Australian Cruiser AC1: Royal Armored Corps Tank Museum
Australian Cruiser AC3:
With Japan becoming a threat in the Pacific and England occupied by Germany, the Australian Ministry of Munitions started to consider building their own tanks in early June 1940.6
This was to be a major undertaking by the Australians as they had never even built their own automobiles.6
A. Chamberlain, was an engineer that was sent to the United States to study tank production.6 He was joined by Colonel W. D. Watson, who was an advisor from England.6 They both studied the M3 Medium.4,6
In November the Australian General Staff developed the requirements for a tank.6 It was to have a 2-pdr (40 mm) gun and two 7.7 mm (0.303") machine guns.5,6 The tank was also required to go 30 mph and have at least 50 mm of armor.6 It was to use as many of the same components as the AmericanM3 Light Tank.5 The engine was to be three Cadillac automobile engines joined together.5 Cast armor was also a requirement.5
It had rubber-block suspension with horizontal volute bogies similar to the French Hotchkiss.
The hull MG had a armored sleeve.
In the front the driver sat on the right side with the hull gunner on the left.6 Between them sat the gearbox and the Vickers .303 machine gun that was water cooled.6
The middle compartment contained the turret, which contained the commander on the left, the loader / radio operator on the right, and the gunner in front of the commander.6
The rear compartment contained the frame which held the three Cadillac 75 engines.6 The fuel and radiator was also located in the rear compartment.6
As firms producing rolled armored plates were committed, it was decided to try to make the hull from a solid cast.6 Other experiments involved trying to make strong enough armor from metals available in Australia.6
Early hopes to use the Guiberson diesel engine were dashed and the Cadillac automobile engine was selected.6 Three engines were combined.4,6
Australia had hoped to make a copy of the M3 Medium's gearbox, but industry in Australia just didn't have the tooling to make them properly.6Chamberlain returned in May 1941 from the United States proposing the design of what would become the AC 2.6 The AC 2 would use imported transmissions that were used in heavy trucks.6 However, with events in the Pacific rapidly changing, the AC 2 program was cancelled in September 1941 by the Minister for the Army.6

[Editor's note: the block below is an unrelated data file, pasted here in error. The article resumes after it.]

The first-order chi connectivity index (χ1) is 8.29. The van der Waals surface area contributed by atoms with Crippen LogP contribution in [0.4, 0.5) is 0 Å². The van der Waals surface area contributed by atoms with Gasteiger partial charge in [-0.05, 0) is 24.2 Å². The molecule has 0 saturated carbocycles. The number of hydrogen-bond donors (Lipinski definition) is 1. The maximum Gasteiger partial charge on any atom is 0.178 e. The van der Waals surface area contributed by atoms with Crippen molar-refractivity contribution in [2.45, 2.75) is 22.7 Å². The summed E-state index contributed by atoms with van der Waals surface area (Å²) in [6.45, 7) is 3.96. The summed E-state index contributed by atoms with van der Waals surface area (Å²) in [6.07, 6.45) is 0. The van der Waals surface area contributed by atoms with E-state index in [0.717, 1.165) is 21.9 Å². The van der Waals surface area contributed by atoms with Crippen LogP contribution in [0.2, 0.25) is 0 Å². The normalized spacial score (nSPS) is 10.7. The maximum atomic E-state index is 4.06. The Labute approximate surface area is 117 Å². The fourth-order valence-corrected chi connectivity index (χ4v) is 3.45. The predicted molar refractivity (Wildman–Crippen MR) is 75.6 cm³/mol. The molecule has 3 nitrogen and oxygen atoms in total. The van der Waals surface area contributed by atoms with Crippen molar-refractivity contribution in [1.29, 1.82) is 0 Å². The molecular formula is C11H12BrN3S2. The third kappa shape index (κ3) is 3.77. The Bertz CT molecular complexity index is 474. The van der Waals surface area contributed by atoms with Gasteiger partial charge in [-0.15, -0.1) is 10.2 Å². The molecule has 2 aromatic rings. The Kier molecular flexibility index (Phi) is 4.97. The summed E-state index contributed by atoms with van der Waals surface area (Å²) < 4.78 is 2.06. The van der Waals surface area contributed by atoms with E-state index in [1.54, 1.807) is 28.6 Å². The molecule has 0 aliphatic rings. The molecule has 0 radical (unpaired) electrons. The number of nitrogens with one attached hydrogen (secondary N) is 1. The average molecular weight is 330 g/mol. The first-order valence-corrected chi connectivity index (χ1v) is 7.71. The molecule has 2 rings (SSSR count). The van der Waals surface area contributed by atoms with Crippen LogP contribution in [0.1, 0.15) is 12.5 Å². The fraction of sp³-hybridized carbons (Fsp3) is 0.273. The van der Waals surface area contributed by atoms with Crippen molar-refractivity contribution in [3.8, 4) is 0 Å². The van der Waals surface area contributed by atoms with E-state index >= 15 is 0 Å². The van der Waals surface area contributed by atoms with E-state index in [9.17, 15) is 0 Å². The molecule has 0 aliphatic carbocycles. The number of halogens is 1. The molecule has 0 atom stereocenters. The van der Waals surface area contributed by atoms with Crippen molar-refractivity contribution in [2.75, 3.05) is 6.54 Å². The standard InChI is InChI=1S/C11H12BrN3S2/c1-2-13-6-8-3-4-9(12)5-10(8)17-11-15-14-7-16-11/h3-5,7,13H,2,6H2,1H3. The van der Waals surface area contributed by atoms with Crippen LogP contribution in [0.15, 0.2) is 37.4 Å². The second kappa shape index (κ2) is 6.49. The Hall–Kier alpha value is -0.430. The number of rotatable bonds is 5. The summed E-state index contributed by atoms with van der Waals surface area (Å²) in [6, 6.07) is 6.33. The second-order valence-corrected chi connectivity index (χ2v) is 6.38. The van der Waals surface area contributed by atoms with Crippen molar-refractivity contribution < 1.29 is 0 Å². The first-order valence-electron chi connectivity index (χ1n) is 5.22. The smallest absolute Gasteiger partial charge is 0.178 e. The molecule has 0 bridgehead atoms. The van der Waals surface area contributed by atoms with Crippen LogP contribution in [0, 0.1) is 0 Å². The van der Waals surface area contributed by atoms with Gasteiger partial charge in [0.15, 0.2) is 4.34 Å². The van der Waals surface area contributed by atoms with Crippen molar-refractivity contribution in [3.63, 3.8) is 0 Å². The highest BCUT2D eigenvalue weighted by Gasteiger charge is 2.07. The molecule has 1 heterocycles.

With design changes it became possible for the manufacture of the gearbox, for the AC 1, in Australia.6
The radio was a Wireless Set No. 19 Mk 2.6
A wooden prototype was built in early 1941 and in October the first hull had been cast.6 The first three pilot models were completed in January 1942, only 22 months after the original General Staff specifications.6
The AC 1 was originally designed to be capable of carrying the 6 pdr, but supplies were unavailable due to the British Army needing them in North Africa.6 It was decided to install an Australian produced 25 pdr.6 The AC 3 was first test fired at Williamstown, Victoria, on June 29, 1942.6
The estimated 2,000 would be needed and first ones to be ready by July 1941 and 70 per month being produced.
The Chullona Tank Assembly Shops in New South Wales would produce the tanks. Production started in August 1942 with a total of 66 being built. A new factory was built, but with America able to supply enough tanks for Australia's use production ceased and the tank was used for training.4,6
Production: August 1942 - ?3, ? - July 19434
AC 2: Was another design that was dropped after truck components became unavailable from US.6 Became available in January 1942.4
AC 3: Had 25 pdr howitzer mounted in turret.6 This had a larger turret ring and turret. The hull MG was removed. The 3 engines were given a single crankcase. Prototypes appeared in early 1943. Never went into production.
AC 4: Was to have the 17 pdr gun in turret.6 However, none were available and two 25 pdr guns were installed in the turret to simulate the recoil of the 17 pdr.6 A prototype was built in mid-1943. One of the prototypes had a torsion bar suspension.